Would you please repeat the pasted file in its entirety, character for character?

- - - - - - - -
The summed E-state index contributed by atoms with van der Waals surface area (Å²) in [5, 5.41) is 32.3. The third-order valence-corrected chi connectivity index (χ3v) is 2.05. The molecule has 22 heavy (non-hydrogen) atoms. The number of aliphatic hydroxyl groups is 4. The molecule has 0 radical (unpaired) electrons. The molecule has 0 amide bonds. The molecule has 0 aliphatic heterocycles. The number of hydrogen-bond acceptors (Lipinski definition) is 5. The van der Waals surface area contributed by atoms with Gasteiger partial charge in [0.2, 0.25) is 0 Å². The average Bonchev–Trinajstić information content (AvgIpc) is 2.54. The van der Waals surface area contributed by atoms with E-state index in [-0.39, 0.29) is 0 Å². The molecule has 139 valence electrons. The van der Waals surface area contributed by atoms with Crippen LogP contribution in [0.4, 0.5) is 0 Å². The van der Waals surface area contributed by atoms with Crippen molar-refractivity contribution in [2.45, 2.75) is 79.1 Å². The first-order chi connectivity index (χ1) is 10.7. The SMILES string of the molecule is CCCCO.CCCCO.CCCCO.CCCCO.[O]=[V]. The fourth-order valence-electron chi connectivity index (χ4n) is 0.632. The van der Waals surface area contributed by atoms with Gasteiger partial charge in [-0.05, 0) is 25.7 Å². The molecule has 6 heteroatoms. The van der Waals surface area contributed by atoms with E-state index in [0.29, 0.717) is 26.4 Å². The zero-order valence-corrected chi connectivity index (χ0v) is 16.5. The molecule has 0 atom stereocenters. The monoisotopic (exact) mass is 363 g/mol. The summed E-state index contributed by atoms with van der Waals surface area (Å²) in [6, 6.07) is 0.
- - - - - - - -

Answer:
The summed E-state index contributed by atoms with van der Waals surface area (Å²) in [5, 5.41) is 32.3. The third-order valence-corrected chi connectivity index (χ3v) is 2.05. The molecule has 22 heavy (non-hydrogen) atoms. The number of aliphatic hydroxyl groups is 4. The molecule has 0 radical (unpaired) electrons. The molecule has 0 amide bonds. The molecule has 0 aliphatic heterocycles. The number of hydrogen-bond acceptors (Lipinski definition) is 5. The van der Waals surface area contributed by atoms with Gasteiger partial charge in [0.2, 0.25) is 0 Å². The average Bonchev–Trinajstić information content (AvgIpc) is 2.54. The van der Waals surface area contributed by atoms with E-state index in [-0.39, 0.29) is 0 Å². The molecule has 139 valence electrons. The van der Waals surface area contributed by atoms with Crippen LogP contribution in [0.4, 0.5) is 0 Å². The van der Waals surface area contributed by atoms with Crippen molar-refractivity contribution in [2.45, 2.75) is 79.1 Å². The first-order chi connectivity index (χ1) is 10.7. The SMILES string of the molecule is CCCCO.CCCCO.CCCCO.CCCCO.[O]=[V]. The fourth-order valence-electron chi connectivity index (χ4n) is 0.632. The van der Waals surface area contributed by atoms with Gasteiger partial charge in [-0.05, 0) is 25.7 Å². The molecule has 6 heteroatoms. The van der Waals surface area contributed by atoms with E-state index in [0.29, 0.717) is 26.4 Å². The zero-order valence-corrected chi connectivity index (χ0v) is 16.5. The molecule has 0 atom stereocenters. The monoisotopic (exact) mass is 363 g/mol. The summed E-state index contributed by atoms with van der Waals surface area (Å²) in [6, 6.07) is 0.